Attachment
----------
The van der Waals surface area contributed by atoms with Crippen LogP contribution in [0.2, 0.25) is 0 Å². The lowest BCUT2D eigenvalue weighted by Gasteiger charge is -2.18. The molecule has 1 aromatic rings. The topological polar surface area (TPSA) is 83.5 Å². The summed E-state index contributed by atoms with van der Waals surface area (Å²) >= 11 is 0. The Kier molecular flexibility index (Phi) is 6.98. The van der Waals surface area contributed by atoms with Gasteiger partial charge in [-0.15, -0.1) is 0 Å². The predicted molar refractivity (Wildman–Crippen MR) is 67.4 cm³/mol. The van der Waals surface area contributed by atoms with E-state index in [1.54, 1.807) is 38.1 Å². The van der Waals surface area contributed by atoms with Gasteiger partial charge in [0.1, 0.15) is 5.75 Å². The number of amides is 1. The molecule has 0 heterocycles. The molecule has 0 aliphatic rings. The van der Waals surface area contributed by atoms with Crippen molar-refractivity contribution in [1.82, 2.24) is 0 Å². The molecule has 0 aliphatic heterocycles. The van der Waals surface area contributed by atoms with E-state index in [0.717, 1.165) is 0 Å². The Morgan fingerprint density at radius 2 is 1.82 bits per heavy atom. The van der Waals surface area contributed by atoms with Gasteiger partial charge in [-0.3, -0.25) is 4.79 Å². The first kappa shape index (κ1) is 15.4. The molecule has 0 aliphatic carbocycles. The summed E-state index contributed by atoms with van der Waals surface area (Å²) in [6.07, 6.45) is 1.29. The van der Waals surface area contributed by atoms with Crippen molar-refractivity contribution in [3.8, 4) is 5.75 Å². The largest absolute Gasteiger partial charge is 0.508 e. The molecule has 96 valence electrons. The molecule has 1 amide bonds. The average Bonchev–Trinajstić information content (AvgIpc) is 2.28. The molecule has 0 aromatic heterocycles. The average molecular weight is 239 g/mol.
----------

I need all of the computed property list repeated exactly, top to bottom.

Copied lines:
The van der Waals surface area contributed by atoms with Crippen LogP contribution in [0.2, 0.25) is 0 Å². The lowest BCUT2D eigenvalue weighted by Gasteiger charge is -2.18. The molecule has 1 aromatic rings. The topological polar surface area (TPSA) is 83.5 Å². The summed E-state index contributed by atoms with van der Waals surface area (Å²) >= 11 is 0. The Kier molecular flexibility index (Phi) is 6.98. The van der Waals surface area contributed by atoms with Gasteiger partial charge in [-0.15, -0.1) is 0 Å². The predicted molar refractivity (Wildman–Crippen MR) is 67.4 cm³/mol. The van der Waals surface area contributed by atoms with E-state index in [1.54, 1.807) is 38.1 Å². The van der Waals surface area contributed by atoms with Gasteiger partial charge in [0.1, 0.15) is 5.75 Å². The number of amides is 1. The molecule has 0 heterocycles. The molecule has 0 aliphatic rings. The van der Waals surface area contributed by atoms with Crippen molar-refractivity contribution in [1.82, 2.24) is 0 Å². The molecule has 0 aliphatic heterocycles. The van der Waals surface area contributed by atoms with E-state index in [0.717, 1.165) is 0 Å². The Morgan fingerprint density at radius 2 is 1.82 bits per heavy atom. The van der Waals surface area contributed by atoms with Gasteiger partial charge in [-0.3, -0.25) is 4.79 Å². The first kappa shape index (κ1) is 15.4. The molecule has 0 aliphatic carbocycles. The summed E-state index contributed by atoms with van der Waals surface area (Å²) in [6.07, 6.45) is 1.29. The van der Waals surface area contributed by atoms with Crippen molar-refractivity contribution in [3.8, 4) is 5.75 Å². The largest absolute Gasteiger partial charge is 0.508 e. The molecule has 96 valence electrons. The molecule has 1 amide bonds. The average Bonchev–Trinajstić information content (AvgIpc) is 2.28. The molecule has 0 aromatic heterocycles. The average molecular weight is 239 g/mol.